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JAS participates in Plan 2040

Jayhawk Audubon Society has reviewed the draft of Plan 2040: A Comprehensive Plan for Unincorporated Douglas County and the City of Lawrence. The board submitted numerous comments to the Planning Commission aimed at strengthening language to preserve natural systems. We urge all JAS members to participate in the process to determine the future of our community. Our letter on Plan 2040 is attached and can be downloaded by clicking on the PDF icon below.

 

 

JAS opposes Trap-Neuter-Release in Lawrence

The Lawrence City Commission voted unanimously on Feb. 19 to move forward with a Trap-Neuter-Release Program for feral cats. You can read the Lawrence Journal World Story here.

Jayhawk Audubon submitted the following position statement to the Lawrence City Commission before the meeting.

Jayhawk Audubon Society Position Statement on Free-Roaming Feral, Stray, and Owned Domestic Cats
 
Jayhawk Audubon Society is the chapter of the National Audubon Society serving Lawrence, Douglas County, and surrounding communities in eastern Kansas.
Our mission is to provide opportunities for greater understanding and appreciation of birds and other wildlife, to encourage sustainable practices, and to advocate for actions and policies which result in protection and preservation of intact ecological ecosystems.
 
Summary of Position
• Because free-roaming domestic cats prey on birds and other wildlife, Jayhawk Audubon Society opposes programs and practices that allow cats to roam freely, whether they are feral, stray, or owned pets.
• Trap/Neuter/Vaccinate/Release (TNVR) programs targeted at feral cats in the city are unlawful according to the Lawrence city code. Jayhawk Audubon Society opposes changing that code to allow Trap/Neuter/Vaccinate/Release programs in the city.
 
Overview of the Problem
Free-roaming cats include feral cats, stray cats, and owned cats--pets. Feral cats are domestic cats that are wild--they live without human contact and human habitation. Stray cats are domestic cats that have been abandoned by humans and are living on their own. Other free-roaming cats include cats that are owned--pets--but allowed by humans outside of contained yards and off leashes and harnesses.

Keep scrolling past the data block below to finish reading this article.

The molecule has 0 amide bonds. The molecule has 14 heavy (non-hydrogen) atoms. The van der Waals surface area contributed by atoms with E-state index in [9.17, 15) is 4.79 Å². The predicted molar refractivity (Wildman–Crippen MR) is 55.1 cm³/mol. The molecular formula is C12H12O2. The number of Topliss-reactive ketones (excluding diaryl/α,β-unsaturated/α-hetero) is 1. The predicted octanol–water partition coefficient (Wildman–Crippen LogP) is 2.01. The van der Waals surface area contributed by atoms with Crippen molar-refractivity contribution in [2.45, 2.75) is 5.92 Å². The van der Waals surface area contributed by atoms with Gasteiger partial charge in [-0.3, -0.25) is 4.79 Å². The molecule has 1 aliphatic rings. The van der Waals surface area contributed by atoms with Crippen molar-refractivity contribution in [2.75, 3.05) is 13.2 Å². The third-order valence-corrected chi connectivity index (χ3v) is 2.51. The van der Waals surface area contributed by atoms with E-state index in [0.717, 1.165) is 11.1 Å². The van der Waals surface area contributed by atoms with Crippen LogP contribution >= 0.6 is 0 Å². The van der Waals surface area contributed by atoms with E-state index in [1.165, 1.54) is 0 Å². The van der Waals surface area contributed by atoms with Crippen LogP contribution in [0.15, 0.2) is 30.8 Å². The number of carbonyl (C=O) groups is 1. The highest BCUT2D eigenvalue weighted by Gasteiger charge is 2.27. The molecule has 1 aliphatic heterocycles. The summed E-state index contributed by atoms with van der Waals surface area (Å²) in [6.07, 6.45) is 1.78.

Free-roaming domestic cats, whether they are feral, stray, or owned, prey on small animals, including native mammals, reptiles, amphibians, and birds.[1] It is estimated that in the United States, outdoor cats (feral, stray, and owned) kill 1.3 to 4 billion birds per year and 6.3 to 22.3 billion mammals per year.[2] 40% of the world’s bird species are in decline, and of those species, 39% of them are threatened by invasive animals, including domestic cats.[3] In addition feral and stray cats are reservoirs of disease for both pet cats and wildlife as well as humans. Diseases with high prevalence include feline leukemia virus, feline immunodeficiency virus, feline infectious anemia (hemobartonellosis) and significantly the domestic cat is the definitive host for the protozoan parasite Toxoplasma gondii which can be transmitted to humans and is a significant concern for susceptible pregnant women in regard to in utero transmission of the infection to the fetus with possible resulting birth defects.
Trap/Neuter/Vaccinate/Release (TNVR) programs attempt to reduce the population size of free-roaming feral cats by trapping, neutering, and releasing them to their original environments. While these programs are considered humane in approach, models have estimated that more than 70 percent of a population of feral cats must be spayed or neutered before the population will decline. Nor do they address the predation done to birds and other animals.
 
Recommendations
1. We urge all cat owners to keep all cats indoors, in a safe enclosed outdoor structure, or on harness or leash if accompanied by a human.
2. We support programs to neuter or spay cats before reproductive age and to vaccinate and register cats.
3. We oppose “managed” outdoor cat colonies and TNVR programs.
4. We oppose the release of unwanted pet cats and feral cats into the wild.
 
Notes
[1] Hildreth et al. (2010).
[2] Loss et al. (2013).
[3] BirdLife International (2018).
 
References
Audubon Society of Greater Denver. 2018. “Audubon Society of Greater Denver Policy on Free-Roaming Domestic and Feral Cats.” Littleton, Colorado: Audubon Society of Greater Denver. http://www.denveraudubon.org/wp-content/uploads/2018/02/ASGD-Policy-on-Free-Roaming-Cats-1.pdf.
BirdLife International. 2018. “State of the World’s Birds: Taking the Pulse of the Planet.” Cambridge: BirdLife International.
Black Swamp Bird Observatory. 2018. “Black Swamp Bird Observatory Position Statement on Feral and Free-Ranging Cats.” Oak Harbor, Ohio: Black Swamp Bird Observatory. http://www.bsbo.org/position-statement-on-feral-and-free-ranging-cats.html.
Hildreth, Aaron M., Stephen M. Vantassel, and Scott E. Hygnstrom. 2010. “Feral Cats and Their Management.” Lincoln: University of Nebraska Extension. http://extensionpublications.unl.edu/assets/pdf/ec1781.pdf.
Loss, Scott R., Tom Will, and Peter P. Marra. 2013. “The Impact of Free-Ranging Domestic Cats on Wildlife of the United States.” Smithsonian Conservation Biology Institute and U.S. Fish and Wildlife Service report. Nature Communications 4:1396. doi: 10.1038/ncomms2380.
 
We would be happy to provide city staff with research data and reports from other cities about this issue. We urge the city to use its voice to encourage responsible cat ownership in Lawrence.
 
James F. Bresnahan, D.V.M., President, and the Board of Jayhawk Audubon Society

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